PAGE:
Josh Pyke: Memories & Dust

It seems to happen a lot in my life that I’ll be trundling along, designing away. I’ll look at a CD cover that I’ve down and say to myself, ‘yeah, that’s not too bad Chris, give yourself a pat on the back for that one tiger’. So, reasonably happy with what I’m producing. Then something will come along and completely blow my idea of competency in this area out of the water. This is what has happened to me upon viewing the latest cover for Josh Pyke’s album Memories and Dust.

What can I say? It’s a beautifu piecel, and the cover doesn’t even encapsulate half of it. It’s only when you unfold the sleeve and view the meticulous hand drawn lyrics on the inside do you really appreciate the artistry that’s gone into it’s production. I could weep at the care and attention that’s gone into producing this.

So how does the album measure up to such an accomplished package? Well, lets just say to begin with, that Josh Pyke had been served exceedingly well with this presentation of his debut album.

What can I say about Josh Pyke’s music? As an earnest young man with an acoustic guitar, he’s never going to be lacking for competition in the market. My exposure to him initially was through the excellent first single ‘Middle of the Hill’, nothing else on the album really comes close to the urgency and undercurrent of personal melancholy portrayed in this song, which is a shame – I was expecting more quirk, like the cover – while the rest of the album’s songs seem to follow a more breezy ‘Jack Johnson vibe – good for those who likes that sort of stuff, and it certainly has an audience.

The cover art was created by James Hancock, and he’s only 29 as well (talented and much younger than me, usually a potent mix to raise my ire or my levels of depression. He obviously enjoys the music, his enthusiasm for it is evident, and he’s listened and searched out well among the lyrics to find appropriate graphic meataphors. There’s a recurring theme of ‘sewing and ‘mending” that plays out through the album, hence the motif of buttons and ‘twiney’ lines on the album art. It’s also confessional, as most solo artist albums are, so the use of hand drawn ‘folk type’ is appropriate. Printed on uncoated stock in subdued greys and browns, it’s hand made enough to portray an independent artist, but professionally enough produced to signify what I’m sure the label hopes will become a major artist. It really stands out on the racks next to your latest Beyonce release.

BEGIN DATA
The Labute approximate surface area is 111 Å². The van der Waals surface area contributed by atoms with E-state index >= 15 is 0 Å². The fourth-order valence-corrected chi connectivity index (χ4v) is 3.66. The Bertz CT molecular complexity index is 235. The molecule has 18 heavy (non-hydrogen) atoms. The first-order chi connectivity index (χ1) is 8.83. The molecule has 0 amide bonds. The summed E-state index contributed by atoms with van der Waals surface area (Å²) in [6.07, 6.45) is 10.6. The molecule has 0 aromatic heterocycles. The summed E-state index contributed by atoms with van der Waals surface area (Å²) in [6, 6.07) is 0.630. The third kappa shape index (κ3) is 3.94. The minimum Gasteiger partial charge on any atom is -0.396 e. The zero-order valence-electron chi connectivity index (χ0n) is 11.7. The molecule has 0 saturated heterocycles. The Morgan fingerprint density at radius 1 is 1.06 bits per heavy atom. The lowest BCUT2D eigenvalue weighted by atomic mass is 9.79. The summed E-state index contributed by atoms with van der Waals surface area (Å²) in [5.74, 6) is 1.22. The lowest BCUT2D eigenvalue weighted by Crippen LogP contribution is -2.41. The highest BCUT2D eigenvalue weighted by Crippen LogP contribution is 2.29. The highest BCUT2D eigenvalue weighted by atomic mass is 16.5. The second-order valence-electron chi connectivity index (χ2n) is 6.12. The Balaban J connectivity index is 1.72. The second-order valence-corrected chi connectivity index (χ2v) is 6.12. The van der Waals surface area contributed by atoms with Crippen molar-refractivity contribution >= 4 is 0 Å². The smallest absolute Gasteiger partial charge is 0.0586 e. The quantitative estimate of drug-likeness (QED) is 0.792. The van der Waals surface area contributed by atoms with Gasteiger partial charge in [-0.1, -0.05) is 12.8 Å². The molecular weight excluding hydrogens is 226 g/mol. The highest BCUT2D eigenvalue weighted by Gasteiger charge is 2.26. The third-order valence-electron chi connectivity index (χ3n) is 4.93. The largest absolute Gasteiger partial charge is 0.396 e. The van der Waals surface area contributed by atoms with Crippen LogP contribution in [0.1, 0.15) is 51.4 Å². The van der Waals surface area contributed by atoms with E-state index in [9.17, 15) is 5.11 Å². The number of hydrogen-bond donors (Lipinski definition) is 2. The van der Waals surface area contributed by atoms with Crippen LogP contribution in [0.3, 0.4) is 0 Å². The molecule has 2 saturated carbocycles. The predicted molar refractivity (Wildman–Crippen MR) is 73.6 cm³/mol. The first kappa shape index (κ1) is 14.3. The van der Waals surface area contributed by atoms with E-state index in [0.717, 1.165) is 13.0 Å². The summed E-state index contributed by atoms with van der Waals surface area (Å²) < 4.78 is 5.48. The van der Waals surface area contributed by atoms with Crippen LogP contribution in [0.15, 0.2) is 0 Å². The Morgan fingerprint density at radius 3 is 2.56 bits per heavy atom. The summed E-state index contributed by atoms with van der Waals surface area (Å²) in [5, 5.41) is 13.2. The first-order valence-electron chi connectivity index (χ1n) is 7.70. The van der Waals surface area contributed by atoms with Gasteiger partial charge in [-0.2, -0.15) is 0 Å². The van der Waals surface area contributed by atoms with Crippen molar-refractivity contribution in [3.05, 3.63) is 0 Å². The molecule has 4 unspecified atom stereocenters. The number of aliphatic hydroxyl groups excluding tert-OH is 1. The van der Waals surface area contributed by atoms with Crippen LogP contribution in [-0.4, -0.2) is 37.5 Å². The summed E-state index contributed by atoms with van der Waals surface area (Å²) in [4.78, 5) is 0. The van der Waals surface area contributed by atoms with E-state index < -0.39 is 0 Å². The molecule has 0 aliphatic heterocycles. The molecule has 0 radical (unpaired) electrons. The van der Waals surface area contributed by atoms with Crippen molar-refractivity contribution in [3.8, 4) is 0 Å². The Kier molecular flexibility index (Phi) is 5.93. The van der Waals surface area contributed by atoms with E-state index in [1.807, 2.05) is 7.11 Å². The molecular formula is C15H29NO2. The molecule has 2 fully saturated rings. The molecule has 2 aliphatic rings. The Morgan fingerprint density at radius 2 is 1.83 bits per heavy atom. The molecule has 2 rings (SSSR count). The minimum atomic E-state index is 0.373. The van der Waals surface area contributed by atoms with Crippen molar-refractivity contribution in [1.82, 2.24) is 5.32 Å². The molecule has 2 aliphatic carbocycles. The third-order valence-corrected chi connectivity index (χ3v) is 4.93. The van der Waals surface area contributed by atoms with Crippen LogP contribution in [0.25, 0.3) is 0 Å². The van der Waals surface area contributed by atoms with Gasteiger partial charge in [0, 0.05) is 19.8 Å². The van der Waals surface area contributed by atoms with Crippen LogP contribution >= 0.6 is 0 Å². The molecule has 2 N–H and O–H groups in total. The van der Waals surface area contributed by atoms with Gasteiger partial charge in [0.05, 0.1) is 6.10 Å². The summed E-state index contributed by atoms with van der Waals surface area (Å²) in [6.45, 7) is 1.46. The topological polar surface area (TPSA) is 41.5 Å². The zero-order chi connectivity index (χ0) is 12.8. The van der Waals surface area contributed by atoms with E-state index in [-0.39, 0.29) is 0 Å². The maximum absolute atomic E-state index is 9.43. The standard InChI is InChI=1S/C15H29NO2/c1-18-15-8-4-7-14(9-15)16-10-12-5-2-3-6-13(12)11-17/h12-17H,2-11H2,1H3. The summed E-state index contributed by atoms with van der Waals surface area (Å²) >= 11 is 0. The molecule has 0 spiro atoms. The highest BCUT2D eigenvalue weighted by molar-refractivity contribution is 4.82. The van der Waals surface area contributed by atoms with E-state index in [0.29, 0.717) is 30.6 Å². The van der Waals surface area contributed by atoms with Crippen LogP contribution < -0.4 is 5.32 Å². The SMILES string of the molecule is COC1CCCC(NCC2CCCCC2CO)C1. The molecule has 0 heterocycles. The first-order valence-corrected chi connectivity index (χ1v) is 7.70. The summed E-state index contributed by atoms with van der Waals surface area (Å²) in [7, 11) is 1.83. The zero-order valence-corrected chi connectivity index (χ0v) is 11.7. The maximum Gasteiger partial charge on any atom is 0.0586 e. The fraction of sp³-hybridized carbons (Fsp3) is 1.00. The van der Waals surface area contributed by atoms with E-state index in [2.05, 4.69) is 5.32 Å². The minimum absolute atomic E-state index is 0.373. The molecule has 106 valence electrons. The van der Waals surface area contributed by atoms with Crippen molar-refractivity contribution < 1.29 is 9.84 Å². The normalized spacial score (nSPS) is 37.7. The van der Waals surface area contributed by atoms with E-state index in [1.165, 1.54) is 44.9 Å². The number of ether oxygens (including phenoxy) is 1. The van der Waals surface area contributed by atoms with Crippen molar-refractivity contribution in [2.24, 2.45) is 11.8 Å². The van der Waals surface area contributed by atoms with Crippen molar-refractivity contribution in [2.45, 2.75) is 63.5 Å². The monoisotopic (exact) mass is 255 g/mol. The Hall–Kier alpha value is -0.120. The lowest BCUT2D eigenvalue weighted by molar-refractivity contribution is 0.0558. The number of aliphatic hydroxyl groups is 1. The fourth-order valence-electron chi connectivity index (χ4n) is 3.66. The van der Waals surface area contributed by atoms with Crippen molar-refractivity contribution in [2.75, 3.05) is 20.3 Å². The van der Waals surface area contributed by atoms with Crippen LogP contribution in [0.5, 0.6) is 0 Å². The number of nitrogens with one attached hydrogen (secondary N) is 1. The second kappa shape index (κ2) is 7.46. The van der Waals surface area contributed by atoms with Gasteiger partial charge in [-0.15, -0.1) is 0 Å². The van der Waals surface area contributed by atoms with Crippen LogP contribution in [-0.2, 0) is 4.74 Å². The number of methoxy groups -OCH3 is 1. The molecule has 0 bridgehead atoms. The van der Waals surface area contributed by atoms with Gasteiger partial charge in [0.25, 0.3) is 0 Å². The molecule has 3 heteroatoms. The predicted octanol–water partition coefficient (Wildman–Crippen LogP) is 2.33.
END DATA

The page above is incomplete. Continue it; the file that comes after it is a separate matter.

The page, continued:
First albums are hard – especially when you receive a lot of expectation from an initial successful song. The artist wants to establish a unique identity. You can tell James Hancock the artist has put a lot of himself into this work, and by the album’s top ten success, received a lot of exposure for it – it may be an unfortunate ramification that this style of his is now going to be indelibly associated with Josh Pyke.

You can view some more of James Hancock’s great work at his website, including some more music design work for artist Darren Hanlon. Below I have included the great film clip for ‘Middle of The Hill’ featuring his artwork, it has hand claps in it as well! (Hand claps are the ‘new black’)